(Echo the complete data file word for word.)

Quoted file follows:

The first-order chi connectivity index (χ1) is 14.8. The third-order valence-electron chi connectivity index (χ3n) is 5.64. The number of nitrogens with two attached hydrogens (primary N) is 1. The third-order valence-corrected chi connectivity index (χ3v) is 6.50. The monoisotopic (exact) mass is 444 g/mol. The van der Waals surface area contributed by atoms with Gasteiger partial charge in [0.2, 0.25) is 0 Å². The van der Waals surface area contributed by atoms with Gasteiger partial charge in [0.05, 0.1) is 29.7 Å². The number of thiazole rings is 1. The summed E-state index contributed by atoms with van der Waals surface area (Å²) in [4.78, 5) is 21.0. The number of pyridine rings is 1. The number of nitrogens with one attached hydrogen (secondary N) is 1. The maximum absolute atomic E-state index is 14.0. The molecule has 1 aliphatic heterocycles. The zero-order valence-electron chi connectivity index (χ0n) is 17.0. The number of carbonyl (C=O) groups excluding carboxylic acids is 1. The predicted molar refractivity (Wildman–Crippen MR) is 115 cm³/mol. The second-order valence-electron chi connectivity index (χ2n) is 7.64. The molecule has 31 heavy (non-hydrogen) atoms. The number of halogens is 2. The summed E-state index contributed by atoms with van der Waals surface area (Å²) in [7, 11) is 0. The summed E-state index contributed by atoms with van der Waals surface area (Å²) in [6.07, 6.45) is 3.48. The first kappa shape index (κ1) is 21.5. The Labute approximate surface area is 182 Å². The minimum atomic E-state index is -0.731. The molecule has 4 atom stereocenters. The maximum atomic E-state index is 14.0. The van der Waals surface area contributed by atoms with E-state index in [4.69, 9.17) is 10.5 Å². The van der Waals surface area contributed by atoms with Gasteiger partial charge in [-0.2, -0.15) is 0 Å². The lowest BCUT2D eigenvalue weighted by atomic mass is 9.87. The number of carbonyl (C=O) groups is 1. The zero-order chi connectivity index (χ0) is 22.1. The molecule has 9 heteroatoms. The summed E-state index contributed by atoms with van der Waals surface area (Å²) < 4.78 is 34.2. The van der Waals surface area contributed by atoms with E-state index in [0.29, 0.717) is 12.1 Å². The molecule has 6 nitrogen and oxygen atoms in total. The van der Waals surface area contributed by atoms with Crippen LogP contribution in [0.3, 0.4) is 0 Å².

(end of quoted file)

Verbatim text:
The first-order chi connectivity index (χ1) is 14.8. The third-order valence-electron chi connectivity index (χ3n) is 5.64. The number of nitrogens with two attached hydrogens (primary N) is 1. The third-order valence-corrected chi connectivity index (χ3v) is 6.50. The monoisotopic (exact) mass is 444 g/mol. The van der Waals surface area contributed by atoms with Gasteiger partial charge in [0.2, 0.25) is 0 Å². The van der Waals surface area contributed by atoms with Gasteiger partial charge in [0.05, 0.1) is 29.7 Å². The number of thiazole rings is 1. The summed E-state index contributed by atoms with van der Waals surface area (Å²) in [4.78, 5) is 21.0. The number of pyridine rings is 1. The number of nitrogens with one attached hydrogen (secondary N) is 1. The maximum absolute atomic E-state index is 14.0. The molecule has 1 aliphatic heterocycles. The zero-order valence-electron chi connectivity index (χ0n) is 17.0. The number of carbonyl (C=O) groups excluding carboxylic acids is 1. The predicted molar refractivity (Wildman–Crippen MR) is 115 cm³/mol. The second-order valence-electron chi connectivity index (χ2n) is 7.64. The molecule has 31 heavy (non-hydrogen) atoms. The number of halogens is 2. The summed E-state index contributed by atoms with van der Waals surface area (Å²) in [7, 11) is 0. The summed E-state index contributed by atoms with van der Waals surface area (Å²) in [6.07, 6.45) is 3.48. The first kappa shape index (κ1) is 21.5. The Labute approximate surface area is 182 Å². The minimum atomic E-state index is -0.731. The molecule has 4 atom stereocenters. The maximum atomic E-state index is 14.0. The van der Waals surface area contributed by atoms with E-state index in [4.69, 9.17) is 10.5 Å². The van der Waals surface area contributed by atoms with Gasteiger partial charge in [-0.2, -0.15) is 0 Å². The lowest BCUT2D eigenvalue weighted by atomic mass is 9.87. The number of carbonyl (C=O) groups is 1. The zero-order chi connectivity index (χ0) is 22.1. The molecule has 9 heteroatoms. The summed E-state index contributed by atoms with van der Waals surface area (Å²) < 4.78 is 34.2. The van der Waals surface area contributed by atoms with E-state index in [0.29, 0.717) is 12.1 Å². The molecule has 6 nitrogen and oxygen atoms in total. The van der Waals surface area contributed by atoms with Crippen LogP contribution in [0.3, 0.4) is 0 Å².